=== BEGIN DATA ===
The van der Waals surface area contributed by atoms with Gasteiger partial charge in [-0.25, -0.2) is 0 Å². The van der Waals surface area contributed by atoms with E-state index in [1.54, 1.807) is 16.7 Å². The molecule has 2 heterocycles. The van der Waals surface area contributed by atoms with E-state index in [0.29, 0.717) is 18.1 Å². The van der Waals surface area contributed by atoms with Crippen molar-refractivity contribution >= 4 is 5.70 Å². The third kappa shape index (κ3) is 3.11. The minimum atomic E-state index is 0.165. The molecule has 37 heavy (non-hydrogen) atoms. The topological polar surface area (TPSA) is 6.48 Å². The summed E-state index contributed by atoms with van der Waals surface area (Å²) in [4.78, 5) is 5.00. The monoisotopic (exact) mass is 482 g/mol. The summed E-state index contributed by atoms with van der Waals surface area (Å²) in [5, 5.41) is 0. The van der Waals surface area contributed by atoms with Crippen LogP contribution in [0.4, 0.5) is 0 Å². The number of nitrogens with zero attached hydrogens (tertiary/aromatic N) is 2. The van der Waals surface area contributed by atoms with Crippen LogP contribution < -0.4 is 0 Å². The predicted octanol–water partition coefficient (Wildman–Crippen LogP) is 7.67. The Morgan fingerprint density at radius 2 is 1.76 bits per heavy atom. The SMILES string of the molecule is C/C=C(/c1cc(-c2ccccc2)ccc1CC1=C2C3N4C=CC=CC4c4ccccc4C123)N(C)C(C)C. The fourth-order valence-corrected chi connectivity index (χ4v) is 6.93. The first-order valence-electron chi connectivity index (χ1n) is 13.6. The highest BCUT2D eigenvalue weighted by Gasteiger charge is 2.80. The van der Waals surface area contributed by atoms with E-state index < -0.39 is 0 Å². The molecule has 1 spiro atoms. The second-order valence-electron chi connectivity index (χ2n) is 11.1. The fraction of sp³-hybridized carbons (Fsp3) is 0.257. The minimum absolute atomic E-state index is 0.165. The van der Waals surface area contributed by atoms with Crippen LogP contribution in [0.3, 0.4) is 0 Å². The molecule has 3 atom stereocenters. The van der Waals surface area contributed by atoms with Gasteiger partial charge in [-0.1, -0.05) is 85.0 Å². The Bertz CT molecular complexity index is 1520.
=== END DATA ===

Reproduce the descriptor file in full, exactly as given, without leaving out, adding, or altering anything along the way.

The van der Waals surface area contributed by atoms with Gasteiger partial charge in [-0.25, -0.2) is 0 Å². The van der Waals surface area contributed by atoms with E-state index in [1.54, 1.807) is 16.7 Å². The molecule has 2 heterocycles. The van der Waals surface area contributed by atoms with E-state index in [0.29, 0.717) is 18.1 Å². The van der Waals surface area contributed by atoms with Crippen molar-refractivity contribution >= 4 is 5.70 Å². The third kappa shape index (κ3) is 3.11. The minimum atomic E-state index is 0.165. The molecule has 37 heavy (non-hydrogen) atoms. The topological polar surface area (TPSA) is 6.48 Å². The summed E-state index contributed by atoms with van der Waals surface area (Å²) in [4.78, 5) is 5.00. The monoisotopic (exact) mass is 482 g/mol. The summed E-state index contributed by atoms with van der Waals surface area (Å²) in [5, 5.41) is 0. The van der Waals surface area contributed by atoms with Crippen LogP contribution in [0.4, 0.5) is 0 Å². The number of nitrogens with zero attached hydrogens (tertiary/aromatic N) is 2. The van der Waals surface area contributed by atoms with Crippen LogP contribution < -0.4 is 0 Å². The predicted octanol–water partition coefficient (Wildman–Crippen LogP) is 7.67. The Morgan fingerprint density at radius 2 is 1.76 bits per heavy atom. The SMILES string of the molecule is C/C=C(/c1cc(-c2ccccc2)ccc1CC1=C2C3N4C=CC=CC4c4ccccc4C123)N(C)C(C)C. The fourth-order valence-corrected chi connectivity index (χ4v) is 6.93. The first-order valence-electron chi connectivity index (χ1n) is 13.6. The highest BCUT2D eigenvalue weighted by Gasteiger charge is 2.80. The van der Waals surface area contributed by atoms with E-state index < -0.39 is 0 Å². The molecule has 1 spiro atoms. The second-order valence-electron chi connectivity index (χ2n) is 11.1. The fraction of sp³-hybridized carbons (Fsp3) is 0.257. The minimum absolute atomic E-state index is 0.165. The van der Waals surface area contributed by atoms with Crippen LogP contribution in [0.3, 0.4) is 0 Å². The molecule has 3 atom stereocenters. The van der Waals surface area contributed by atoms with Gasteiger partial charge in [-0.1, -0.05) is 85.0 Å². The Bertz CT molecular complexity index is 1520.